# What wire size should be used for USB charging ports on a luxury coach bus?

• Robert Lepping
In summary, the engineer is working on installing USB charging ports on a luxury coach bus and has several questions regarding the wiring. They will be using a main harness that runs the length of the bus and branching off to secondary harnesses for each set of seats. The engineer's initial calculations for the main harness suggest using 6 AWG wire to carry 15 amps over a distance of 40 feet. They also ask for confirmation on whether to double the distance in their calculations. The engineer also considers the possibility of all ports being in use and the increased load and potential need for a circuit breaker. They also mention the importance of following safety regulations for public transportation systems and the potential for using a switching supply for the charging modules.
Robert Lepping
Hello, I am an engineer working on a project and have several questions. I believe I have the answers I need, but this forum is such a great place to confirm my thoughts.

I am installing USB charging ports on a luxury coach bus. There will be a charging module installed at every pair of seats for a total of 28 charging modules. Each charging module has two USB ports and the complete module can provide a maximum of 2.1 amps. The charging modules are powered by the 24Vdc system on the bus.

The general wiring for this system will incorporate a main harness that runs the length of the bus (40 feet) on both the right and left sides of the bus. Branching off these main harnesses will be a secondary harness that runs to the middle of each set of seats. I've included a sketch to show what the installation would look like.

My question involves the wiring size that I would need to select to create the main harnesses and the secondary harnesses. Here are my initial calculations for one side of the bus (the main harnesses will run independently as separate systems)

Assuming only half of all available USB ports on one side of the bus are in use charging either a smartphone or tablet

14 charging ports x 1/2 x 2.1 amps = 14.7 amps (call it 15 amps)

So for wire size selection of the main harness I need to account for a maximum of 15 amps over a distance of 40 feet. The many tables available on the internet tell me in order to carry 15 amps over a distance of 40 feet with a voltage drop of not more than 3% I would need 6 AWG wire. Can anyone confirm this? Also, when computing the distance in this circuit do I need to account for only the general distance, or do I double the distance considering the flow of the electrons will go 40 feet down the positive leg and then return to ground through another 40 feet?

For the secondary harnesses, can I assume that I need to select a wire size that would be large enough to handle only the current running to that specific charging module? To elaborate a little, in my mind the main harness will be carrying all the current that each charging module consumes at each set of seats. But...the secondary harnesses will only be carrying the current that it's specific charging module is consuming. Is my assumption correct?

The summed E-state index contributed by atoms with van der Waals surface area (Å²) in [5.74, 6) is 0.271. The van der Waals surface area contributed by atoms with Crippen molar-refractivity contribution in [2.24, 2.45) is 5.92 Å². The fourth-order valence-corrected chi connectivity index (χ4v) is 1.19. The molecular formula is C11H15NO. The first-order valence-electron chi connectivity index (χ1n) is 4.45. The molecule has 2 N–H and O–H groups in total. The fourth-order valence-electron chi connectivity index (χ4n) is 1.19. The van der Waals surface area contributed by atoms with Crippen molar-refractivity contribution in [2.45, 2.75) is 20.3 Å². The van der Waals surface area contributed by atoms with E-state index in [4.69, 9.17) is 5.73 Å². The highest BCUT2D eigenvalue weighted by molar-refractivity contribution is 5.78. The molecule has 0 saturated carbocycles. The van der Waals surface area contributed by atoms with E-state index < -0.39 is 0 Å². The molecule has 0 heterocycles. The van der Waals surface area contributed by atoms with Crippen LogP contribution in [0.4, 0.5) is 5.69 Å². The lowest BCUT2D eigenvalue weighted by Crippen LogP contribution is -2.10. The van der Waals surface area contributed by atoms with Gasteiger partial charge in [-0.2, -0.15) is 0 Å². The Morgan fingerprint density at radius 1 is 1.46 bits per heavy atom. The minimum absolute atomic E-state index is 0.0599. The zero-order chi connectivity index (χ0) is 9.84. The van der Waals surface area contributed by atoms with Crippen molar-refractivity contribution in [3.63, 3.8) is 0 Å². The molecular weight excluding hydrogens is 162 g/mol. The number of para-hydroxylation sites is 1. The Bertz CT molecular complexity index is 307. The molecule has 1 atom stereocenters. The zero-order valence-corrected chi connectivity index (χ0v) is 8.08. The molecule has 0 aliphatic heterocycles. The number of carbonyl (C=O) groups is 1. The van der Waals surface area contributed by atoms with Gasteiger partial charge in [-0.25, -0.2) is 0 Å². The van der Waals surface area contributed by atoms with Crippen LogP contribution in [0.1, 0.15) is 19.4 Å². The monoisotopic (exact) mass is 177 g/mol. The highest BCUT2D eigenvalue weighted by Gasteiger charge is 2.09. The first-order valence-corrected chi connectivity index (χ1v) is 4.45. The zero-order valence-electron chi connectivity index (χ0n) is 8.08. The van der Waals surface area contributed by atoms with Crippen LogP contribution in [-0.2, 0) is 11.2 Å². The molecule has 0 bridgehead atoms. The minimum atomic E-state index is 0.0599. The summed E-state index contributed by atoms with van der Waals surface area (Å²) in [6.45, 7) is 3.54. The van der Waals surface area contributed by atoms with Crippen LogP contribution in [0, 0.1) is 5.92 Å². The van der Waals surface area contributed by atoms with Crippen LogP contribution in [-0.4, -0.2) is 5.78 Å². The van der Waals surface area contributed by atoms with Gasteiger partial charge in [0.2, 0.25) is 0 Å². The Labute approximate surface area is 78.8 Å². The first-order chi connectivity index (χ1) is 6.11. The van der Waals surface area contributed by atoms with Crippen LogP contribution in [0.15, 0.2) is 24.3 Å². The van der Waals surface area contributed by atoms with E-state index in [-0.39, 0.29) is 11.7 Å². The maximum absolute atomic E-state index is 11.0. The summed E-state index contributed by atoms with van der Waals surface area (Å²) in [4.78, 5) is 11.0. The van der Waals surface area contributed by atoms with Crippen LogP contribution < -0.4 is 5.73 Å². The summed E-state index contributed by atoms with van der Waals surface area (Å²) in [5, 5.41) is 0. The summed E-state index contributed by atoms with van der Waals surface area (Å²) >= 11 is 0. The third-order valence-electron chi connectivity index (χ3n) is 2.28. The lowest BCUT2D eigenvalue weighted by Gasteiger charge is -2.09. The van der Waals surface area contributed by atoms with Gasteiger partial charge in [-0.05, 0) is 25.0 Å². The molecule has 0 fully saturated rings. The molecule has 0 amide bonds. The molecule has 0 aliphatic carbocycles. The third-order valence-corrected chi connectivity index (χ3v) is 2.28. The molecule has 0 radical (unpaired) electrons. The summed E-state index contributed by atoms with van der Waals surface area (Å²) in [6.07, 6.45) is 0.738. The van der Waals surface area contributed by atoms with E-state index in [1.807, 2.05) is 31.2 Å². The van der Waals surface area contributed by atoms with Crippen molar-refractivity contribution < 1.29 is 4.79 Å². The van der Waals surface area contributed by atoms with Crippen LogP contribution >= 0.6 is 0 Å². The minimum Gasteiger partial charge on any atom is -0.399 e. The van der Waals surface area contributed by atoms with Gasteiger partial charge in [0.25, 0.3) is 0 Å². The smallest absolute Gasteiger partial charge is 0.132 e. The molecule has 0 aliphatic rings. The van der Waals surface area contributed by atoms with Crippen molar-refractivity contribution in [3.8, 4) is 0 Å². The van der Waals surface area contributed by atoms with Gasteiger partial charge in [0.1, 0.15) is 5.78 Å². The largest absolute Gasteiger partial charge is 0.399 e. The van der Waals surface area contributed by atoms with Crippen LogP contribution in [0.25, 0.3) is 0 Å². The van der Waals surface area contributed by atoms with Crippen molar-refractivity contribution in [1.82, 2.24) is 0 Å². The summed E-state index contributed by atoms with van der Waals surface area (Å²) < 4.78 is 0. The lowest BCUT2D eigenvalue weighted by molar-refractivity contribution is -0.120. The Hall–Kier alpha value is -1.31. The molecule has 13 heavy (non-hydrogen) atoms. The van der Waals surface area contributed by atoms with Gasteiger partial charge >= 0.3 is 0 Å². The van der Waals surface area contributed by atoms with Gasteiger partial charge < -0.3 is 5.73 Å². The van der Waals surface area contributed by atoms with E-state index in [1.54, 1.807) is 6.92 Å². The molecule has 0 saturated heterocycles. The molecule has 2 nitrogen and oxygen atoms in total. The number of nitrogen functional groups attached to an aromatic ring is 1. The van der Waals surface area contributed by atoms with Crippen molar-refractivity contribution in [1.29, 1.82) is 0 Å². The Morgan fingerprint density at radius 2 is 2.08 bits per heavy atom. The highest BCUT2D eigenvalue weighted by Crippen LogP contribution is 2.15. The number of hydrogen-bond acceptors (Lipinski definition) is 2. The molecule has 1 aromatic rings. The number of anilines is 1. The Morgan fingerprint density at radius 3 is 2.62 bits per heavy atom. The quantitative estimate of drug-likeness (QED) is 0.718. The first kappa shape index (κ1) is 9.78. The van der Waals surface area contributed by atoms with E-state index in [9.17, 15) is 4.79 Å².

Thanks for any help!

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Robert Lepping said:
Assuming only half of all available USB ports on one side of the bus are in use charging either a smartphone or tablet
14 charging ports x 1/2 x 2.1 amps = 14.7 amps (call it 15 amps)

So for wire size selection of the main harness I need to account for a maximum of 15 amps over a distance of 40 feet. The many tables available on the internet tell me in order to carry 15 amps over a distance of 40 feet with a voltage drop of not more than 3% I would need 6 AWG wire. Can anyone confirm this? Also, when computing the distance in this circuit do I need to account for only the general distance, or do I double the distance considering the flow of the electrons will go 40 feet down the positive leg and then return to ground through another 40 feet?
what are you going to do when all the USB ports are in use, just accept that you might heat up wires too much or damage something? i would account for all the ports being in use. but that's just me. Its a risk, but you can define in your system specifications that it is only intended to be used with half of the ports active. make that clear
yes, you do need to double the distance.

Robert Lepping said:
For the secondary harnesses, can I assume that I need to select a wire size that would be large enough to handle only the current running to that specific charging module? To elaborate a little, in my mind the main harness will be carrying all the current that each charging module consumes at each set of seats. But...the secondary harnesses will only be carrying the current that it's specific charging module is consuming. Is my assumption correct?

yes, your assumption is correct

As long as the charging modules are using a switching supply you will need to calculate everything in watts and converter efficiency.

2.1A at 5v is 10.5W. converting to amps at 24V you get 0.44A. Assume 80% efficiency and you get about 0.55A per station. or 7.7A per side.

The voltage drop is probably not a big issue for the charging stations. Look at the specification and you can find the maximum and minimum voltages it will work at. They will probably run down to at least 80% of 24V if not 80% of 12V or lower.

The maximum current and voltage drop will have to be determined by following the safety regulations for public transportation systems.